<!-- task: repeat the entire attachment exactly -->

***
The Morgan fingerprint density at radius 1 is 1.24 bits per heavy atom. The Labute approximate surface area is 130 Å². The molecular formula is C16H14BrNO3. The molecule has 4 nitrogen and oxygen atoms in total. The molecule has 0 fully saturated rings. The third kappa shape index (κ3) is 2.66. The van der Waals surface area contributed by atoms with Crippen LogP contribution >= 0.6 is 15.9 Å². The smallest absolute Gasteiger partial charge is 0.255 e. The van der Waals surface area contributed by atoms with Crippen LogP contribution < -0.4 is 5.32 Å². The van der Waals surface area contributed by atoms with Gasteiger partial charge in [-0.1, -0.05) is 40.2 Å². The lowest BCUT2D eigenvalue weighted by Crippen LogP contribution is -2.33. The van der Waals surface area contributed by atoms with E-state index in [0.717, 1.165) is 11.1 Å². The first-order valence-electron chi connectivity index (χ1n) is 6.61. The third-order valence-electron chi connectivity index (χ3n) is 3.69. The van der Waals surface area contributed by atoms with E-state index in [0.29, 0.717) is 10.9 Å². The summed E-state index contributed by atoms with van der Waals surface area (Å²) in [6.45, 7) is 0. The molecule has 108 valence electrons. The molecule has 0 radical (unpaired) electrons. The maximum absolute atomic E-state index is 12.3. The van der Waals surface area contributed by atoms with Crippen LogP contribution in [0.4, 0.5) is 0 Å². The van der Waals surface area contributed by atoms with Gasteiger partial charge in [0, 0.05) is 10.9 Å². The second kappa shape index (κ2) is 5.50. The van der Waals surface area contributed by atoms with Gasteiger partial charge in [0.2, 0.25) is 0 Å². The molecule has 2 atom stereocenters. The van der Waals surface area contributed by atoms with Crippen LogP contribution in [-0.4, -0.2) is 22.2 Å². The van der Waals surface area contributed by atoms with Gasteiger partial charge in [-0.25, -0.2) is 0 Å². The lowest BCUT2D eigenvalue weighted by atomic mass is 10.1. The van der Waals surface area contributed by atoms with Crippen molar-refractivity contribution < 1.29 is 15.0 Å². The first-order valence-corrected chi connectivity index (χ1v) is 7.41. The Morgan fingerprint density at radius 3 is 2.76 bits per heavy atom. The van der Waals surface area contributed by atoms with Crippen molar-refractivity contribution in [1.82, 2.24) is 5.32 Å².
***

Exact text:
The Morgan fingerprint density at radius 1 is 1.24 bits per heavy atom. The Labute approximate surface area is 130 Å². The molecular formula is C16H14BrNO3. The molecule has 4 nitrogen and oxygen atoms in total. The molecule has 0 fully saturated rings. The third kappa shape index (κ3) is 2.66. The van der Waals surface area contributed by atoms with Crippen LogP contribution >= 0.6 is 15.9 Å². The smallest absolute Gasteiger partial charge is 0.255 e. The van der Waals surface area contributed by atoms with Crippen LogP contribution < -0.4 is 5.32 Å². The van der Waals surface area contributed by atoms with Gasteiger partial charge in [-0.1, -0.05) is 40.2 Å². The lowest BCUT2D eigenvalue weighted by Crippen LogP contribution is -2.33. The van der Waals surface area contributed by atoms with E-state index in [0.717, 1.165) is 11.1 Å². The first-order valence-electron chi connectivity index (χ1n) is 6.61. The third-order valence-electron chi connectivity index (χ3n) is 3.69. The van der Waals surface area contributed by atoms with E-state index in [0.29, 0.717) is 10.9 Å². The summed E-state index contributed by atoms with van der Waals surface area (Å²) in [6.45, 7) is 0. The molecule has 108 valence electrons. The molecule has 0 radical (unpaired) electrons. The maximum absolute atomic E-state index is 12.3. The van der Waals surface area contributed by atoms with Crippen LogP contribution in [0.4, 0.5) is 0 Å². The van der Waals surface area contributed by atoms with Gasteiger partial charge in [0, 0.05) is 10.9 Å². The second kappa shape index (κ2) is 5.50. The van der Waals surface area contributed by atoms with Gasteiger partial charge in [0.2, 0.25) is 0 Å². The molecule has 2 atom stereocenters. The van der Waals surface area contributed by atoms with Crippen LogP contribution in [-0.4, -0.2) is 22.2 Å². The van der Waals surface area contributed by atoms with Gasteiger partial charge in [-0.25, -0.2) is 0 Å². The lowest BCUT2D eigenvalue weighted by atomic mass is 10.1. The van der Waals surface area contributed by atoms with Crippen molar-refractivity contribution < 1.29 is 15.0 Å². The first-order valence-corrected chi connectivity index (χ1v) is 7.41. The Morgan fingerprint density at radius 3 is 2.76 bits per heavy atom. The van der Waals surface area contributed by atoms with Crippen molar-refractivity contribution in [1.82, 2.24) is 5.32 Å².